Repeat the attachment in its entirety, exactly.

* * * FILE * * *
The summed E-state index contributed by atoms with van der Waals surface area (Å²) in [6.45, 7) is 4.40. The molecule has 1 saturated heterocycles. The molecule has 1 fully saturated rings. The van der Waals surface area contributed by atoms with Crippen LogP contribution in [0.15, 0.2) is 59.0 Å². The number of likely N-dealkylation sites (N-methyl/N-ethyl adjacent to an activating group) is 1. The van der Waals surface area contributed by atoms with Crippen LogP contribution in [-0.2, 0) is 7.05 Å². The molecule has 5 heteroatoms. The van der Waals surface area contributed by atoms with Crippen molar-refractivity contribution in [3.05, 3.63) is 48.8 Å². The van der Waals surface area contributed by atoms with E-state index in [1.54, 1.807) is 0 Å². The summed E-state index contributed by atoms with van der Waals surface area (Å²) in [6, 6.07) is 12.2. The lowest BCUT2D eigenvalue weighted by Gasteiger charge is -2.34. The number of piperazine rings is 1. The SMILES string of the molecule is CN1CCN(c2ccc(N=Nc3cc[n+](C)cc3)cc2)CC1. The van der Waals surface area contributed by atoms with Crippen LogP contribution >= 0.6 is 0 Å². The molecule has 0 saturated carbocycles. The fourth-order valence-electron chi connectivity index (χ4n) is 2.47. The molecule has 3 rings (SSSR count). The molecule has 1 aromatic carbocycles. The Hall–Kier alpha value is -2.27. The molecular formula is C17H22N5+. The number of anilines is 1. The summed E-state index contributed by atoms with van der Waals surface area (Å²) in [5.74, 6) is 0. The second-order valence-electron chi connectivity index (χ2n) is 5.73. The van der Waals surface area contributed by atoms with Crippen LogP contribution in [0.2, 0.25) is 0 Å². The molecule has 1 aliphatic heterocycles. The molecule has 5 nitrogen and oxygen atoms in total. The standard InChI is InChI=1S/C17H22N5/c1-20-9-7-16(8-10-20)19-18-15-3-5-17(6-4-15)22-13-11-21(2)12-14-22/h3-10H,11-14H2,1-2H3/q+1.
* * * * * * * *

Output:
The summed E-state index contributed by atoms with van der Waals surface area (Å²) in [6.45, 7) is 4.40. The molecule has 1 saturated heterocycles. The molecule has 1 fully saturated rings. The van der Waals surface area contributed by atoms with Crippen LogP contribution in [0.15, 0.2) is 59.0 Å². The number of likely N-dealkylation sites (N-methyl/N-ethyl adjacent to an activating group) is 1. The van der Waals surface area contributed by atoms with Crippen LogP contribution in [-0.2, 0) is 7.05 Å². The molecule has 5 heteroatoms. The van der Waals surface area contributed by atoms with Crippen molar-refractivity contribution in [3.05, 3.63) is 48.8 Å². The van der Waals surface area contributed by atoms with E-state index in [1.54, 1.807) is 0 Å². The summed E-state index contributed by atoms with van der Waals surface area (Å²) in [6, 6.07) is 12.2. The lowest BCUT2D eigenvalue weighted by Gasteiger charge is -2.34. The number of piperazine rings is 1. The SMILES string of the molecule is CN1CCN(c2ccc(N=Nc3cc[n+](C)cc3)cc2)CC1. The van der Waals surface area contributed by atoms with Crippen LogP contribution >= 0.6 is 0 Å². The molecule has 0 saturated carbocycles. The fourth-order valence-electron chi connectivity index (χ4n) is 2.47. The molecule has 3 rings (SSSR count). The molecule has 1 aromatic carbocycles. The Hall–Kier alpha value is -2.27. The molecular formula is C17H22N5+. The number of anilines is 1. The summed E-state index contributed by atoms with van der Waals surface area (Å²) in [5.74, 6) is 0. The second-order valence-electron chi connectivity index (χ2n) is 5.73. The van der Waals surface area contributed by atoms with Crippen LogP contribution in [0.2, 0.25) is 0 Å². The molecule has 1 aliphatic heterocycles. The molecule has 5 nitrogen and oxygen atoms in total. The standard InChI is InChI=1S/C17H22N5/c1-20-9-7-16(8-10-20)19-18-15-3-5-17(6-4-15)22-13-11-21(2)12-14-22/h3-10H,11-14H2,1-2H3/q+1.